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How Getting Cheated on Can Be a Traumatic Experience

This article is from the writer’s own perspective/experience. This does not speak for everyone who has been through the same or a similar experience.

In my recent counseling meeting, we talked about dating. My counselor asked me if there was ever a time in my life where I experienced something traumatic that wouldn’t necessarily be seen as so.

I could tell she was trying to guide me through this discussion. I told her about my grandmother dying, and how that was a very emotional time for me. But, I wasn’t alone in it. So, was that traumatic? Not necessarily. I was able to mourn alongside my loved ones.

I guess that leaves us with the question of how do we know it’s a traumatic experience? For me, it was because I could not stop dreaming or writing about it. It was constantly weighing on me, like a warm jacket on an extremely hot summer day. Even when I didn’t feel like it was bothering me, it was still there. All of it.

It lowered my self-esteem

When it happened, I felt ugly. I couldn’t look at myself in the mirror because it reminded me of what had happened or what didn’t happen, and I couldn’t help but dislike everything about myself. Even the parts of me that I did like. I just didn’t want to be me anymore.

I couldn’t stop dreaming about it

Despite when I was feeling okay, I would still dream about it. Even if it was just replaying the events in my head or events that didn’t happen. I would wake up and feel sick to my stomach because somehow I was living through those feelings/emotions all over again–even subconsciously.

I wanted to heal right away

I tried to force recovery. I wanted to get over it since I was now able to live more freely (I didn’t have to worry about anyone’s feelings but my own). And I guess that wasn’t the case. I tried to open myself up to new possibilities and opportunities and, in some ways, it worked. But I realized that while I was experiencing a whole new life of my own, I was shoving back the events and the memories of what happened until they were waiting to be released.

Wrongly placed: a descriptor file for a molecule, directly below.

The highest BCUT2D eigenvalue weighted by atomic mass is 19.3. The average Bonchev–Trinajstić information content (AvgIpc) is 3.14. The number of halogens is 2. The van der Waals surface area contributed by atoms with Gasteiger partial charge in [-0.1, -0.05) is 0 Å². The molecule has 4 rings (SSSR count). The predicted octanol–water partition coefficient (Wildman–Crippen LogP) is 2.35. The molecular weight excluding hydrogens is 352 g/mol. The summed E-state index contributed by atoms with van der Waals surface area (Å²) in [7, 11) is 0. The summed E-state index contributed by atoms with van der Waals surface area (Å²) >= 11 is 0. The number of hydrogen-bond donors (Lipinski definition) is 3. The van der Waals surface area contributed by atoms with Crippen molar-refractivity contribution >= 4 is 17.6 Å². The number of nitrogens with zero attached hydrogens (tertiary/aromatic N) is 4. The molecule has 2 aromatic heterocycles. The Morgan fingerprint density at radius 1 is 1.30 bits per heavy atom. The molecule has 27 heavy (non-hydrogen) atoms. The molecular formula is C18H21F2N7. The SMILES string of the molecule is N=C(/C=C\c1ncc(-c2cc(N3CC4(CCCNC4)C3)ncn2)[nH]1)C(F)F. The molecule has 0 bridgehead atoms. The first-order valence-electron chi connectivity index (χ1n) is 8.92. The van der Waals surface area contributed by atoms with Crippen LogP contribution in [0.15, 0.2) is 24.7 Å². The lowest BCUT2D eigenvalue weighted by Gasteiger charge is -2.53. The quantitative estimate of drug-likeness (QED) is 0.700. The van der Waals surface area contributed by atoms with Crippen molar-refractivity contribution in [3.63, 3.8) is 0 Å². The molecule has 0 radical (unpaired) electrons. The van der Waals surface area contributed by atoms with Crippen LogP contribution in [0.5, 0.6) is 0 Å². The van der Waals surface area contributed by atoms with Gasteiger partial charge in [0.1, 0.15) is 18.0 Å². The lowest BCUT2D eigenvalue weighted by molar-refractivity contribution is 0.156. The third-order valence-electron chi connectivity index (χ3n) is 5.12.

The term ‘trust issues’ is on a whole new level

I mean, it’s a given. You think “oh, I’ll never trust anyone ever again” and there’s that. But it’s SO much more. The “trust issues” gets integrated so deep inside you, you don’t even realize that it’s controlling your life and your decision making. It’s like you are subconsciously trying to protect yourself from getting hurt so you step back, and let those “trust issues” do all of the talking for you. Personally, I think this is very lonely and difficult to overcome.

I’m still working through this one, though. It takes a lot of strength and will-power to be able to trust anyone. And even though it’s hard and annoying, I have to remember to be gentle with myself.

Relationships look different now

For a long time, it was hard for me to look at other couples in a positive light. Not that I was jealous of them! I just wanted to go up to them and tell them to be careful. I kept doing this inside my head, wanting to approach them and warn them before something bad happened. I think this has been my way of wanting to gain control over what happened to me.

I’d like to say that I’m no longer weary like that, but it still happens. I often hold myself back from opportunities due to the fear of something bad and unexpected happening. Again, I think this goes back to not being in control of someone else’s actions and how that now plays a big part in how I approach people and situations.

Yes, I have anxiety and don’t know what is real anymore

As someone who already has anxiety, getting cheated on just enhances everything I already go through. I started questioning what was real and what wasn’t. I obsessively thought about things that I should have done or would have happened. In some ways, I was creating this fictionalized world in my head, filled with the events of what did happen and what wasn’t said or what I didn’t do or did do.

How I am now

I can proudly say that I have fully healed from the experience. Before, I was trying SO hard to heal as fast as I could, and that was rushing the process. It wasn’t until I wrote a short creative writing piece about the experience and got feedback from my professor when I was able to feel all of that weight lift right off my shoulders. It was magical, really. I didn’t know his words were what I needed at the time. He told me that everyone has a different way of processing grief and sometimes language is inadequate when it comes to that grief.

All in all, let yourself heal the way you need to heal. It will take a while but let the healing process do its thing. Don’t rush yourself. Let yourself feel so you can move on. You deserve it.

Mackenzie (Kenzie) is the Campus Correspondent for Her Campus @ RIT. She is studying English and Creative Writing, with a minor in Women's, Gender, and Sexuality Studies. Kenzie's goal is to become an editor in the Young Adult publishing scene and to provide more accurate representation of intersecting identities.
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